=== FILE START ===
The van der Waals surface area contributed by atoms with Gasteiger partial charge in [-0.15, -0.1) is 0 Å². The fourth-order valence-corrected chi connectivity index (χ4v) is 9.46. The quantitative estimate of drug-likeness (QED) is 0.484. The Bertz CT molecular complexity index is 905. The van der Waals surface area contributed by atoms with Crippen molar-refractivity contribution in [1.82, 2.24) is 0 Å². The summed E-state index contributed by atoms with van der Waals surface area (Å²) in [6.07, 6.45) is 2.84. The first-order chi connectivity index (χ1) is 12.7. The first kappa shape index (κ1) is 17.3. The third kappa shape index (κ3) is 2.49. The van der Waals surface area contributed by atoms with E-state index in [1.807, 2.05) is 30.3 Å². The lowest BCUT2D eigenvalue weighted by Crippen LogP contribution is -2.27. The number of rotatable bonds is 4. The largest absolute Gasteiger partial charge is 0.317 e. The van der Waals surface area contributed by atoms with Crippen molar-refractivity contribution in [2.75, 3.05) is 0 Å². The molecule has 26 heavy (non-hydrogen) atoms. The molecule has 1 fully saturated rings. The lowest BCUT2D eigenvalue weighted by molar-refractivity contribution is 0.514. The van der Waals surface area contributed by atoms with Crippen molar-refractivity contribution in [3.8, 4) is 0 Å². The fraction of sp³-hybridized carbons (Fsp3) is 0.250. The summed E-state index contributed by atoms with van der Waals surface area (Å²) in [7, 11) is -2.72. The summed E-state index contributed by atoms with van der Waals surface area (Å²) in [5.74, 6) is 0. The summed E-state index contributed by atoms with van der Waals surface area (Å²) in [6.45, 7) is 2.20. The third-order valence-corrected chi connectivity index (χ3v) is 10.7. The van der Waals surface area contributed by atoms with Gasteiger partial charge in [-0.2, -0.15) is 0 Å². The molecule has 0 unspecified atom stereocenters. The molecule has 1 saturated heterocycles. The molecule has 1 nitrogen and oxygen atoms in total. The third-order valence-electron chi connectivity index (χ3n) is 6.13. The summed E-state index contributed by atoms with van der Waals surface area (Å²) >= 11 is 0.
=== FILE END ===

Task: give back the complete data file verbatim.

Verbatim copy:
The van der Waals surface area contributed by atoms with Gasteiger partial charge in [-0.15, -0.1) is 0 Å². The fourth-order valence-corrected chi connectivity index (χ4v) is 9.46. The quantitative estimate of drug-likeness (QED) is 0.484. The Bertz CT molecular complexity index is 905. The van der Waals surface area contributed by atoms with Crippen molar-refractivity contribution in [1.82, 2.24) is 0 Å². The summed E-state index contributed by atoms with van der Waals surface area (Å²) in [6.07, 6.45) is 2.84. The first-order chi connectivity index (χ1) is 12.7. The first kappa shape index (κ1) is 17.3. The third kappa shape index (κ3) is 2.49. The van der Waals surface area contributed by atoms with E-state index in [1.807, 2.05) is 30.3 Å². The lowest BCUT2D eigenvalue weighted by Crippen LogP contribution is -2.27. The number of rotatable bonds is 4. The largest absolute Gasteiger partial charge is 0.317 e. The van der Waals surface area contributed by atoms with Crippen molar-refractivity contribution in [2.75, 3.05) is 0 Å². The molecule has 26 heavy (non-hydrogen) atoms. The molecule has 1 fully saturated rings. The lowest BCUT2D eigenvalue weighted by molar-refractivity contribution is 0.514. The van der Waals surface area contributed by atoms with Crippen molar-refractivity contribution in [3.8, 4) is 0 Å². The fraction of sp³-hybridized carbons (Fsp3) is 0.250. The summed E-state index contributed by atoms with van der Waals surface area (Å²) in [7, 11) is -2.72. The summed E-state index contributed by atoms with van der Waals surface area (Å²) in [5.74, 6) is 0. The summed E-state index contributed by atoms with van der Waals surface area (Å²) in [6.45, 7) is 2.20. The third-order valence-corrected chi connectivity index (χ3v) is 10.7. The van der Waals surface area contributed by atoms with Gasteiger partial charge in [-0.2, -0.15) is 0 Å². The molecule has 0 unspecified atom stereocenters. The molecule has 1 saturated heterocycles. The molecule has 1 nitrogen and oxygen atoms in total. The third-order valence-electron chi connectivity index (χ3n) is 6.13. The summed E-state index contributed by atoms with van der Waals surface area (Å²) >= 11 is 0.